Recap of the 2022 Depot Ribbon-Cutting

Over 100 citizens and special guests celebrated the success of the depot rehabilitation project at the Ribbon-Cutting event on Thursday, October 6. The theme, appropriately, was “It took a village to save a depot.” Those attending the ribbon-cutting reflected the breadth of interests and depth of the community commitment to the depot project.

After recognizing Save the Northfield Depot (STND) past and current board members for each of their unique contributions, special guests with whom STND had worked during the project were recognized. Those guests included Dan Hanson, Facilities Project Manager for Canadian Pacific Railway, and Michael Dougherty, District #6 MnDOT Director of Public Engagement and Communications.

Speaking on behalf of the City of Northfield was Ben Martig, city administrator, who shared that he immediately perceived a high level of council and community approval of the project when he arrived in Northfield in 2016. He reminded the group that the City is in the process of planning the construction of the adjacent pavilion and transit hub next spring.

Recognition of volunteer work and donors

Because of the significant role of the community, the majority of the event was devoted to the recognition of volunteers and donors who were responsible for the success of the project. A lack of time did not allow recognition of an exhaustive list of those volunteers and donors, e.g., 2,500 hours were logged by over 60 different volunteers during a 12-month period. Specific examples of volunteer work and donors were shared that fell into three categories: targeted funding, historical objects, and volunteer time and skills. Below are those examples and individuals who commented on each.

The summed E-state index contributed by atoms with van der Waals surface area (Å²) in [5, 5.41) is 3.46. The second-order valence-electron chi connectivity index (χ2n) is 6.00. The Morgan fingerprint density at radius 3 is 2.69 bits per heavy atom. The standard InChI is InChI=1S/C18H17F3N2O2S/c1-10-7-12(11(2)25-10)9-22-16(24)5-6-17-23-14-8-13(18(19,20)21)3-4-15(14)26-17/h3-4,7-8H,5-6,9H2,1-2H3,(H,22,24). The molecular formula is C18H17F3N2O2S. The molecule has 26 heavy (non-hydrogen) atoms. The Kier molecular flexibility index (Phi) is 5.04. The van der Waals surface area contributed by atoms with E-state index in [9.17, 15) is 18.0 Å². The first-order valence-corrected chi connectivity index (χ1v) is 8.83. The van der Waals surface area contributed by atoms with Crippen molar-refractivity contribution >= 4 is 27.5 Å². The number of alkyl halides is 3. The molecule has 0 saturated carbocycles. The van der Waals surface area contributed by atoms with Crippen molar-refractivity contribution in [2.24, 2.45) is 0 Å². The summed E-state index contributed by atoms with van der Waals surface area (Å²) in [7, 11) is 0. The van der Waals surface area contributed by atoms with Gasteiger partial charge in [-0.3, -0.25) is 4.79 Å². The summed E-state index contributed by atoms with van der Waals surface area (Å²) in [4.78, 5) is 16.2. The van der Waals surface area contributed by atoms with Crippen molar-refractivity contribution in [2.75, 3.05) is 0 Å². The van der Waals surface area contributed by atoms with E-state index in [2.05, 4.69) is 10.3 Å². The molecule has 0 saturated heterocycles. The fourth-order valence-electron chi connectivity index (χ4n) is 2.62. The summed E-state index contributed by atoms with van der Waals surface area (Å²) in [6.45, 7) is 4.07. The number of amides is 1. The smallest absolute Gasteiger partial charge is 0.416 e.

A. Targeted funding

  1. Station Master Bay. Norm Oberto spoke on behalf of Oberto family who donated funds to rebuild the original station master bay (using the 1888 blueprints) that had been removed in 1944.
  2. Water Feature. Scott Hamlin spoke on behalf of the Hamlin family (some of whom came from AZ for the occasion) who donated funds for the construction of the water feature in memory of James and Beverly Hamlin.
  3. Landscaping. Elizabeth Olson spoke on behalf of the Northfield Garden Club, which had awarded grants to help finance the landscaping in the sculpture garden.
  4. Historical Plaque. Andrew Selden spoke about his motivation for donating funds for the plaque containing the history of the depot; i.e., to assure that the history would be available for future generations.

B. Historical objects

  1. Bollards in Water Feature. Bobbie Peterson, daughter of Bob Jacobson, submitted comments on behalf of the donors (a friend and the Bob Jacobson family) of the bollards from the 1886 2nd Street Bridge for use in the water feature.
  2. 1920s Baggage Cart. Mark Lund was not present but was recognized for his donation of the cart; archival images of the depot include such a cart.
  3. Original Chicago Great Western Northfield depot bench. Jane Scott submitted comments related to the story behind the donation by herself and Dick Scott of the Chicago Great Western (CGW) bench that was originally on the 1883 CGW Northfield depot along 3rd Street, in the current location of the Quarterback Club.